Calling All Gardeners
Does your garden look like this?
No? How about this?
No? What a relief.
Very few of us could ever aspire to anything like the lush and elaborate gardens of L.A.'s Getty Center and London's Hyde Park. I loved visiting both, but as beautiful as they may be, they are, like most public gardens, of limited utility to a galloping horse gardener like me. All I ever seem to learn from public gardens is that mine would look a lot better if I had a grounds crew.
The same goes for those picture-perfect private gardens featured in newspapers and magazines. Fine Gardening and Horticulture are fun to read, but they need to go easy on the stories about how some homeowner transformed a miserable, barren swath of land into a showplace. Inevitably, the enterprising homeowner turns out to be a Wall Street baron or a celebrity designer with a historic home on five acres. What on earth am I supposed to take away from this, except that having $100,000 to spend on landscape design would do wonders for my yard?
The truth is, the experiences of real-life gardeners are far more relevant. They help you see what is possible back here on the planet Earth, where gardeners have jobs, small children, and needy dogs, not to mention poor soil, money issues, and bad knees.
In that spirit, this month I am introducing Guest Gardens, which highlights the real-life gardens of Galloping Horse Garden readers. The debut feature is a look at my mother's garden in White Plains, New York - the standard by which I judge my own garden (and find it wanting). In her garden, I discovered my favorite flowers. In mine, I killed them. It seems that Cary is a bit hotter than White Plains.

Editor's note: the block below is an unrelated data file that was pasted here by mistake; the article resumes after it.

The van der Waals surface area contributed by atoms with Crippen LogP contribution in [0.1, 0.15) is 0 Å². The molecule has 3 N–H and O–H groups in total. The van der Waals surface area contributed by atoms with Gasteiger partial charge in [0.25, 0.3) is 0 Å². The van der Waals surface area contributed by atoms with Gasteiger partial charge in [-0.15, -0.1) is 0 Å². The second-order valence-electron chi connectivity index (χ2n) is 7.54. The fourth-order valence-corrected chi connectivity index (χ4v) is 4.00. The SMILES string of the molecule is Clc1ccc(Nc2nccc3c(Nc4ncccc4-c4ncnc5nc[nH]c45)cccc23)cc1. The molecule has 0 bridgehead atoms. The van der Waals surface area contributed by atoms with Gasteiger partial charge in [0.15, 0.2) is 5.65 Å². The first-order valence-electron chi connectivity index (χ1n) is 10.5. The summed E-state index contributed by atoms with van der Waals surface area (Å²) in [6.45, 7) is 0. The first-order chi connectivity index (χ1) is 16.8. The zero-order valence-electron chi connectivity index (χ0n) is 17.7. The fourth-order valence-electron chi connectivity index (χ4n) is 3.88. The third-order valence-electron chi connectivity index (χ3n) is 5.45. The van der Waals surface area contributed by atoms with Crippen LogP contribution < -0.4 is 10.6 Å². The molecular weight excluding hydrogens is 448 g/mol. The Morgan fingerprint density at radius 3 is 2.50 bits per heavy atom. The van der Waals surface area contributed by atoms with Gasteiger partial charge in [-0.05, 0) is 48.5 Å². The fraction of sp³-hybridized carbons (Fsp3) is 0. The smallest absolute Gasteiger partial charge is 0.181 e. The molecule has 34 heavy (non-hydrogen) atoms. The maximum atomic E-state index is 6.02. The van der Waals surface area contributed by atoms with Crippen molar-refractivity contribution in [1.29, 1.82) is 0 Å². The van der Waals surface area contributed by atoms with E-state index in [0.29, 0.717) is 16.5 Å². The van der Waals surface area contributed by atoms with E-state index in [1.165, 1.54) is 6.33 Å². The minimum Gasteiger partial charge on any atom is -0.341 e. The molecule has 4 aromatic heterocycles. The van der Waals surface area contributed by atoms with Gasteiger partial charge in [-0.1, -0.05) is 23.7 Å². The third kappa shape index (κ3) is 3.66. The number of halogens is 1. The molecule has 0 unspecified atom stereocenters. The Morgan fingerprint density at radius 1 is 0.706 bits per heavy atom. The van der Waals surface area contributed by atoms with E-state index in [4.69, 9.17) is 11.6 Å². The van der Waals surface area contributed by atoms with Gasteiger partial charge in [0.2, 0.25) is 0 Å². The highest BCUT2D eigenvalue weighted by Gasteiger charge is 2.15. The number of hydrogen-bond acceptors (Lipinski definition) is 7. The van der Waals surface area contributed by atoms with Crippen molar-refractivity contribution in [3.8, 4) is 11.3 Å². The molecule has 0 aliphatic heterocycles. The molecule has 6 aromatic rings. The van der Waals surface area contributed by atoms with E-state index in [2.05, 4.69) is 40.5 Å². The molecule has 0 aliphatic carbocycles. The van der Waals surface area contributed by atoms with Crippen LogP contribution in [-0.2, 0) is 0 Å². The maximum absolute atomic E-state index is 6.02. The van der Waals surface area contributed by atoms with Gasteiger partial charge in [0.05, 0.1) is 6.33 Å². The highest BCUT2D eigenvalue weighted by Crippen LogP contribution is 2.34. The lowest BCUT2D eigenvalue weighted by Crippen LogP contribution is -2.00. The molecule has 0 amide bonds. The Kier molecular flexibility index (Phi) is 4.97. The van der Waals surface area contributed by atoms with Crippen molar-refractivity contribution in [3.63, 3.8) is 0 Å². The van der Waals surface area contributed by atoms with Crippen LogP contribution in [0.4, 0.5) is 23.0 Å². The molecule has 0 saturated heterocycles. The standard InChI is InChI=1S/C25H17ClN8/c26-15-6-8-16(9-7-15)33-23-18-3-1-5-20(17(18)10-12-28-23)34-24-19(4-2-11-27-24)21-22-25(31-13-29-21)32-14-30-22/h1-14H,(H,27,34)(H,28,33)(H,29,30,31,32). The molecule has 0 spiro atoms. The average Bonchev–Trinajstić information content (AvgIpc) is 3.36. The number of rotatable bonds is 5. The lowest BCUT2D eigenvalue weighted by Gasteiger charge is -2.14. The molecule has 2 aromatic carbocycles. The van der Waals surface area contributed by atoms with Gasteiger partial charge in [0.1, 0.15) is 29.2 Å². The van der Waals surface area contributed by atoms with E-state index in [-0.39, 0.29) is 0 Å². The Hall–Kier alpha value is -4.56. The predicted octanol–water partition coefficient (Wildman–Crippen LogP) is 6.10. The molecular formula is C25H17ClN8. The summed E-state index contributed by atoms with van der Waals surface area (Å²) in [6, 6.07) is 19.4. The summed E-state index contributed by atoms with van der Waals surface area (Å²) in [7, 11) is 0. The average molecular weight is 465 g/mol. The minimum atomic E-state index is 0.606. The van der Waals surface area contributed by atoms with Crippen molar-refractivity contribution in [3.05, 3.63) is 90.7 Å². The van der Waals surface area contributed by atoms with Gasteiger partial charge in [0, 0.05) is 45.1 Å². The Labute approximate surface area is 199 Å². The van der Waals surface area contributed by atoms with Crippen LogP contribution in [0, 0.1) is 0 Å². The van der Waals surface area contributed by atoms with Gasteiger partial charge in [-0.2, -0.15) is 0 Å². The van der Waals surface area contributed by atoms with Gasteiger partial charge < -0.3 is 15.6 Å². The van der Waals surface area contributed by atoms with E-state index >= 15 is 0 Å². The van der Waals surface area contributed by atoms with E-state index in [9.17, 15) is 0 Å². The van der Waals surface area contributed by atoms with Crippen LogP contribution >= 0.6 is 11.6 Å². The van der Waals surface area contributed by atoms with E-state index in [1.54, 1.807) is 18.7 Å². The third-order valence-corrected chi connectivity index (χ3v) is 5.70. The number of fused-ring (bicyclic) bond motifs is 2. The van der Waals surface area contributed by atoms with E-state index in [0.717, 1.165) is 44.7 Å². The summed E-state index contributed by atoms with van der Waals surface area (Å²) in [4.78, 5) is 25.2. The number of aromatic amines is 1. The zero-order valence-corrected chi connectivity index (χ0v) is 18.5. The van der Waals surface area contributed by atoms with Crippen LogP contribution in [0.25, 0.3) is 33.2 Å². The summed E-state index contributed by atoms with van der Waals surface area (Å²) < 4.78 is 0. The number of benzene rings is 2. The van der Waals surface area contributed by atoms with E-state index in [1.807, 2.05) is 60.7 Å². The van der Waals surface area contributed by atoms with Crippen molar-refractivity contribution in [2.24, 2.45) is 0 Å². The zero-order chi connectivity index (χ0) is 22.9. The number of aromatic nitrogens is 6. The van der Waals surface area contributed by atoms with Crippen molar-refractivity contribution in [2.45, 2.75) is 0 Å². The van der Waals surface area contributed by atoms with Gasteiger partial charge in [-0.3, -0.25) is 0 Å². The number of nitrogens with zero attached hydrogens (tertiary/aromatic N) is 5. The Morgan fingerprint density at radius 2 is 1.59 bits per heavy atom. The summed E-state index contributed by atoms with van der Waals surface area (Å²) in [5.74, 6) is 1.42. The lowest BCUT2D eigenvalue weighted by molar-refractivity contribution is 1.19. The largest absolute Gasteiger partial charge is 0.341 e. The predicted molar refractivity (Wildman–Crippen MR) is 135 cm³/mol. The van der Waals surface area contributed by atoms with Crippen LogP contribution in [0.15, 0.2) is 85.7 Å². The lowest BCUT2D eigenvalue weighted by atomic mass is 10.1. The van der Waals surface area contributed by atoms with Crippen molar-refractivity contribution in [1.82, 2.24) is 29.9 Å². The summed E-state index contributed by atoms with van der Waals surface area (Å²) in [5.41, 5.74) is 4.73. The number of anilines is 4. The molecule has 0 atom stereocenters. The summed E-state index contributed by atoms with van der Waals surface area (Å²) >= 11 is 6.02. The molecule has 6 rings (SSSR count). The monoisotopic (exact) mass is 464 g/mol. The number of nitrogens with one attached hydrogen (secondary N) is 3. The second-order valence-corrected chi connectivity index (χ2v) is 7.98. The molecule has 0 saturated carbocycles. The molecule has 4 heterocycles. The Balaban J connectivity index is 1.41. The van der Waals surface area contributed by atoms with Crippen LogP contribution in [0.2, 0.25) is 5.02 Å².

Please share your pictures, and your tales of triumph or tragedy. Both would be instructive, I'm sure.
10/3/2012 12:50:13 am
I enjoyed the pictures of "Judy's garden" (which I believe was the site of three weddings, not two). Part of her perfectionism was to keep careful notebooks during the gardening season so she could record how the different plants did and make adjustments for the next year. There were very few tasks she felt daunted by--she rototilled the vegetable area every year before planting, for instance, and if her books didn't answer the question of why some plant was dying or how to get rid of some beetle, she got on the phone with the county agricultural agent. I admired and was awed by her approach but would never dream of trying to emulate it.
Visiting on the advice of Jean's Garden-Jean recommended my blog in October (thanks Jean). My thoughts exactly! I also tire of seeing those gardens in magazines, then finding out that they have a staff and large bankroll to support their "gardening" habits and their lawn chemical addiction. I love to see real gardens like mine, but there are not a lot of publications that want to see them. I guess they would rather have readers live in a fantasy world.
11/12/2012 01:58:14 am
Thanks so much, Sandi. I just visited your blog and now I want to visit your B&B! Not only is your garden is gorgeous, but those desserts look amazing. The biscookies are an inspired idea.
11/14/2012 08:00:17 pm
Sadly my main gardening inspiration is my grandmother's old garden at the family farm. Huge trees, a hazel coppice, mature shrubs and a vegetable garden so vast that instead of digging it in autumn my grandfather used a tractor and a harrow... (Also, she was a stay-at-home wife, so once the kids were out of the way there was plenty of time for the garden.) This is a rather difficult look to pull off in a garden smaller than my grandmother's vegetable garden and which I only get to see on weekends...
11/14/2012 10:45:52 pm
I agree - gardening is all about the dream, which seldom measures up to the reality. But it's fun trying to get there.
11/16/2012 04:27:04 am
Well, my blog's name probably sounds less energetic than yours, but the gist is the same; to enjoy what's pretty and not fuss too much about the rest. (Though I sometimes fail at the latter and end up fussing an awful lot about stuff that I should just let be...)
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The Galloping Horse Gardener is a native New Yorker who packed it in in 2005 to live under the radar in Cary, North Carolina. In 2014, she removed to a new secure location somewhere in Raleigh.
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